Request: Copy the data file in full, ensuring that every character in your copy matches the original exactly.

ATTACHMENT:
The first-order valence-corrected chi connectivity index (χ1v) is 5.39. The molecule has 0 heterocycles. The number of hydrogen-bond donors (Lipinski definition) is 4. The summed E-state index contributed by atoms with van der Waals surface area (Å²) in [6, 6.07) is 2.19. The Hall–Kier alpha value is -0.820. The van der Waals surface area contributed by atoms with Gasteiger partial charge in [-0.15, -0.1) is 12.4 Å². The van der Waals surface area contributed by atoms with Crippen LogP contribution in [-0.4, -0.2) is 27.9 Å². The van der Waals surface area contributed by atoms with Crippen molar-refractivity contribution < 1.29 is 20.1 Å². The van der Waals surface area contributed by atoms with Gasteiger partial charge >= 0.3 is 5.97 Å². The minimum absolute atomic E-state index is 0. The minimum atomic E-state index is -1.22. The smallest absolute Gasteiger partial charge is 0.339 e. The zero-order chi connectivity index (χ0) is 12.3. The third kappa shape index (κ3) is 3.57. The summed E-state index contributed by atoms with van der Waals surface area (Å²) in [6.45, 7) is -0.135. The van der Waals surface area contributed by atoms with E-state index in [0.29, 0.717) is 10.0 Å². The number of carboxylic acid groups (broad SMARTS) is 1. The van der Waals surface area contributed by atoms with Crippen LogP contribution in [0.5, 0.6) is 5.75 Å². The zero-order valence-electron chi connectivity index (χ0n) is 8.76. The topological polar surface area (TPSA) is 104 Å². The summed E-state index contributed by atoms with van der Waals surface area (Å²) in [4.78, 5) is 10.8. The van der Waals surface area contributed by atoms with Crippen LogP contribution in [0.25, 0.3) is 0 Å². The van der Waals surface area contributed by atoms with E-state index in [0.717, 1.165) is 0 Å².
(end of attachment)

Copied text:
The first-order valence-corrected chi connectivity index (χ1v) is 5.39. The molecule has 0 heterocycles. The number of hydrogen-bond donors (Lipinski definition) is 4. The summed E-state index contributed by atoms with van der Waals surface area (Å²) in [6, 6.07) is 2.19. The Hall–Kier alpha value is -0.820. The van der Waals surface area contributed by atoms with Gasteiger partial charge in [-0.15, -0.1) is 12.4 Å². The van der Waals surface area contributed by atoms with Crippen LogP contribution in [-0.4, -0.2) is 27.9 Å². The van der Waals surface area contributed by atoms with Crippen molar-refractivity contribution < 1.29 is 20.1 Å². The van der Waals surface area contributed by atoms with Gasteiger partial charge >= 0.3 is 5.97 Å². The minimum absolute atomic E-state index is 0. The minimum atomic E-state index is -1.22. The smallest absolute Gasteiger partial charge is 0.339 e. The zero-order chi connectivity index (χ0) is 12.3. The third kappa shape index (κ3) is 3.57. The summed E-state index contributed by atoms with van der Waals surface area (Å²) in [6.45, 7) is -0.135. The van der Waals surface area contributed by atoms with E-state index in [0.29, 0.717) is 10.0 Å². The number of carboxylic acid groups (broad SMARTS) is 1. The van der Waals surface area contributed by atoms with Crippen LogP contribution in [0.5, 0.6) is 5.75 Å². The zero-order valence-electron chi connectivity index (χ0n) is 8.76. The topological polar surface area (TPSA) is 104 Å². The summed E-state index contributed by atoms with van der Waals surface area (Å²) in [4.78, 5) is 10.8. The van der Waals surface area contributed by atoms with Crippen LogP contribution in [0.25, 0.3) is 0 Å². The van der Waals surface area contributed by atoms with E-state index in [0.717, 1.165) is 0 Å².